Tai chi has become more and more popular as a mainstream exercise, usually practiced in slow motion to improve health. Research has shown that tai chi practice can improve our body coordination, improve balance, and reduce risks for falls, especially for seniors. Tai chi practice can also help to reduce anxiety, depression, and stress.
When practicing tai chi, you are more focused on deep breathing, good balance, and mind/body coordination of movements. As a result, regular tai chi practice can result in calmness, inner awareness, and stillness. As a beginner to tai chi, it is important to understand the differences of each style and choose the one that most fits your interest and condition. There are six major styles of tai chi widely practiced in the world, and they are Chen style, Yang style, Sun style, Wu style, Wu (Hao) style, and Zhau Bao style. Chen style is considered the oldest and therefore the root of all family styles.
All styles of tai chi share the same theories and principles. For example, they all use thirteen principles as their foundations. Thirteen principles are eight energies or techniques, plus five steppings or directions.
The eight energies are peng (wardoff), lu (rollback), ji (press), an (push), cai (pulling downward), lie (split), zhou (elbow strike), and kao (body leaning strike).
The five directions are advancing forward (前進), retreating (後退), gazing or stepping to the left (左顧), and looking or stepping to the right (右盼).
The following are some other essential principles that apply to all styles of tai chi:
- Keep the body centered and upright (立身中正).
- Sink shoulders and drop elbows (沉肩墜肘).
- Arc your chest and round your back (含胸拔背).
- Vitality of spirit leads to the top of the head (虛領頂勁).
- Sink the qi or energy down to dan tian (氣沉丹田).
- Loosen the waist and hips (松腰落跨).
- Upper body and lower body follow each other (上下相隨).
Martial Arts Roots
Chen-style tai chi originates from Chen Village martial arts in the 1400s, and the forms still have their martial arts applications intact. It seems clear there is a relationship between ancient Chen-style arts and Shaolin kung fu, as many forms share the same movements, but these details are mostly lost to history.
One of the most distinctive characteristics of Chen-style tai chi is silk-reeling power, sometimes called spiraling power. Silk-reeling exercise (chan si gong) is an important stand-alone training method for developing body awareness, coordination, unity in movement, strength, and internal energy. It is known as yin-yang sticking hands in Yang-style tai chi. In Chen tai chi forms, silk reeling allows you to enter an opponent's "open door" effectively. It allows you to "stick" to your opponent (attaching and adhering) and entwine him or her to redirect the movement and energy (coiling and neutralizing).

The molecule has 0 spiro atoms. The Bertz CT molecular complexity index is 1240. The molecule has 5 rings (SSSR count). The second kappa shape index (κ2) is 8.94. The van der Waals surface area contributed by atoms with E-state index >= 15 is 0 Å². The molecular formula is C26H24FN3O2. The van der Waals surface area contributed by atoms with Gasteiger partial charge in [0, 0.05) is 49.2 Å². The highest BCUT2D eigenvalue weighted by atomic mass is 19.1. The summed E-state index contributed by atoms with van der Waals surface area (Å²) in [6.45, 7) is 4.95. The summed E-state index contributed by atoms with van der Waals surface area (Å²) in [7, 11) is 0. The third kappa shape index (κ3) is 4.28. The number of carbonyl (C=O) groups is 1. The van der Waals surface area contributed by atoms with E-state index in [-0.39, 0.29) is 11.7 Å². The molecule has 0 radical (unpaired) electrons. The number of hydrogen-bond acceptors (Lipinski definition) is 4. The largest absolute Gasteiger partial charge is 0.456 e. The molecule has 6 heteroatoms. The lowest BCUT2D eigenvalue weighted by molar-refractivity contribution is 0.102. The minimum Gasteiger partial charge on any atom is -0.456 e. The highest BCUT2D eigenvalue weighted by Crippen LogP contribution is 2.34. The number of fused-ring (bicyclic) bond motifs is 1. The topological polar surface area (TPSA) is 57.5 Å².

Another main characteristic in Chen style is power emission, known as fajin. This skill is trained and refined over time until you can express martial power with fast and sudden force, either whipping or penetrating with the effect of a shockwave. The art of power emission involves body alignment, momentum, timing, and increased qi (energy) circulation. With fajin, you are transferring your body's momentum over a shorter period of time. This is often used in coordinating with point striking, aiming at a small target, so the strike can penetrate and cause more damage to an opponent. Fajin movements can be seen repeatedly throughout Chen style forms and many other martial art styles.
Chen-style tai chi also includes jumping, combination of fast and slow moves, alternating hardness and softness, and steady footwork.
Beginner Chen-Style Forms
One popular Chen-Style form for beginners is known as the Standard 56 form. This form was compiled by the Chinese Wushu National Association in 1988 with many Chen-style masters and experts. The form was combined with movements from the traditional number 1 and number 2 routines, Lao Jia Yi Lu and Lao Jia Er Lu (sometimes called the first and second "roads"). The entire 56 form has four sections and totals 56 movements including commencing and closing postures. It takes about six minutes to complete the form. The 56 form is widely used for international competitions and demonstrations and is also called the Chen-style International Compulsory Routine. Chen style in general is not a simple form to start for beginners, but because the 56 form was compiled very beautifully, I have found that beginners are more motivated and try harder to practice, and hence prolong their tai chi learning longer. I believe a beautiful form is a key for beginners to be drawn into the tai chi world and enjoy practicing it. It is advisable for beginners to learn the form one section at a time and gradually add more movements. Practice step by step, take your time to learn correctly, and eventually you'll be able to perform the standard requirement of the movements.
I am who I am today because of practicing tai chi and Chinese martial arts, which are life-prolonging, mental, and spiritual training. I love both the external and internal sides of the art, not only the forms, but the applications, theories, and Daoist and Buddhist philosophies behind them.
Above all, what fascinates me the most is the universal truth we may discover through the training of this art. Chinese martial arts are so beautiful and profound. From its thousands years of history, we are able to see the wisdom of our ancestors. Although they originated from China, tai chi and Chinese martial arts belong to the whole world. Enjoy your practice.
Chenhan Yang is the author of the DVD Chen Tai Chi for Beginners 56-Form